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### Table 6: Incremental Representation Requirements

2005

"... In PAGE 7: ... Specifically, we consider the representational requirements that might be expected to handle additional thoughts: given a new thought, how many new lexemes and concepts and ancestors might we expect to have to define in order to represent the new thought? One way to consider these requirements is by identifying the incremental need for additional representation terms for the 23 example Angler thoughts. Table6 presents the in- cremental needs for tokens, lexemes, concepts, and ances- tors required to represent each of the thoughts. The data in Table 6 indicates the number of new terms re- quired for each thought should be less than the number required by the preceding thoughts because later thoughts can reuse the representation terms required by prior thoughts.... In PAGE 7: ... Table 6 presents the in- cremental needs for tokens, lexemes, concepts, and ances- tors required to represent each of the thoughts. The data in Table6 indicates the number of new terms re- quired for each thought should be less than the number required by the preceding thoughts because later thoughts can reuse the representation terms required by prior thoughts. Since this assessment is sensitive to the order by which thoughts are encountered, the data in Table 6 summarizes 50 runs, each run considering the 23 thoughts in a random order, and then averaging over those runs, and then presenting the averaged incremental need for each type of representation data for every other thought.... In PAGE 7: ... Since this assessment is sensitive to the order by which thoughts are encountered, the data in Table 6 summarizes 50 runs, each run considering the 23 thoughts in a random order, and then averaging over those runs, and then presenting the averaged incremental need for each type of representation data for every other thought. As indicated in Table6 , initially the requirement for the ontology is substantial; however, the number of new con- cepts and ancestors required for each new thought dimin- ishes quickly. In particular, the burden of providing the background knowledge required to define the ancestors is initially quite high, but it rapidly converges to levels only slightly higher than the concepts (e.... ..."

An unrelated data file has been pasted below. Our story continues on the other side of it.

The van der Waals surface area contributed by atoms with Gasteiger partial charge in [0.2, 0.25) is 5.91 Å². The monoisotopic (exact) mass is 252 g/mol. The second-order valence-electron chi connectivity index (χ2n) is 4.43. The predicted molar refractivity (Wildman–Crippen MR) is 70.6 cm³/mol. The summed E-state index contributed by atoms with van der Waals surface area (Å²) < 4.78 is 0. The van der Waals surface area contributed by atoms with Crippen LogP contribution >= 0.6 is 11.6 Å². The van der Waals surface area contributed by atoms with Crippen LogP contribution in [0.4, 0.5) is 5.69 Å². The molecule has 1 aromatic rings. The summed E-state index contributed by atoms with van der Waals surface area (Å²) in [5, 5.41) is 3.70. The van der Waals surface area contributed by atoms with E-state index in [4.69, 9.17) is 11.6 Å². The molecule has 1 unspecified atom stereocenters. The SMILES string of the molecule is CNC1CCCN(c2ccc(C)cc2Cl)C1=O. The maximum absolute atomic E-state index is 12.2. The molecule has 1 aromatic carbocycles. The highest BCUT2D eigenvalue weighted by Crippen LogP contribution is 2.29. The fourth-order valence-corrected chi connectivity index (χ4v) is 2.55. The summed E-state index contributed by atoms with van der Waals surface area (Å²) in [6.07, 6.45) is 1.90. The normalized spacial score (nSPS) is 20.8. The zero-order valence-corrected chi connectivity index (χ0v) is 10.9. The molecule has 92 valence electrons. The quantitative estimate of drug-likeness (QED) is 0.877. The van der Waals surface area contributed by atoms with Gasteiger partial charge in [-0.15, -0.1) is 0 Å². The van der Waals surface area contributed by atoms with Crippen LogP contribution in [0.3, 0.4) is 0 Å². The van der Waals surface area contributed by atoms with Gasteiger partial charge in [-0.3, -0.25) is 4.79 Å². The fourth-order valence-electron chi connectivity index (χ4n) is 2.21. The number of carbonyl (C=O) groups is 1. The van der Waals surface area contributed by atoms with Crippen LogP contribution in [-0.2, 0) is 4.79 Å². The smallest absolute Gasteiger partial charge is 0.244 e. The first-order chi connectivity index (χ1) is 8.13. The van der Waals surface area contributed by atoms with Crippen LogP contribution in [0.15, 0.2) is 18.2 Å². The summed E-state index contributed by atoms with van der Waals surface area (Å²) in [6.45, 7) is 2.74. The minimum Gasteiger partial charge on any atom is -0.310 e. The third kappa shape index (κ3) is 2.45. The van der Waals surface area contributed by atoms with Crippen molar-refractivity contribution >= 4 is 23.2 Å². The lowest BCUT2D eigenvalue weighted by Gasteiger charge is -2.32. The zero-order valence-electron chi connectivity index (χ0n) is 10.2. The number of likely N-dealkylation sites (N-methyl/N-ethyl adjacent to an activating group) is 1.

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### Table 6.3: The computational effort required to find optimal solutions to even-parity prob- lems for various techniques with p = .99.

2006

### Table 6.5: The computational effort required to find optimal solutions to multiplexer prob- lems for various techniques with p = .99.

2006

### Table 6.3: The computational effort required to find optimal solutions to even-parity prob- lems for various techniques with p = .99.

2006

### Table 6.5: The computational effort required to find optimal solutions to multiplexer prob- lems for various techniques with p = .99.

2006

### Table 2: Regular bids: Comparison of time (in CPU seconds) required by CASS and Casanova for finding optimal solutions. We report statisticsof the distributionacross the test set, the Qx are the x%percentiles. For Casanova, theperformance measure is the mean time for finding an optimal solution.

2000

"... In PAGE 5: ... CASS to find optimal solutions. The results are reported in Table2 . For each instance, we measured the time required by CASS to find an optimal so- lution, and estimated the time to obtain the same revenue with Casanova from an RTD constructed from 100 runs.... ..."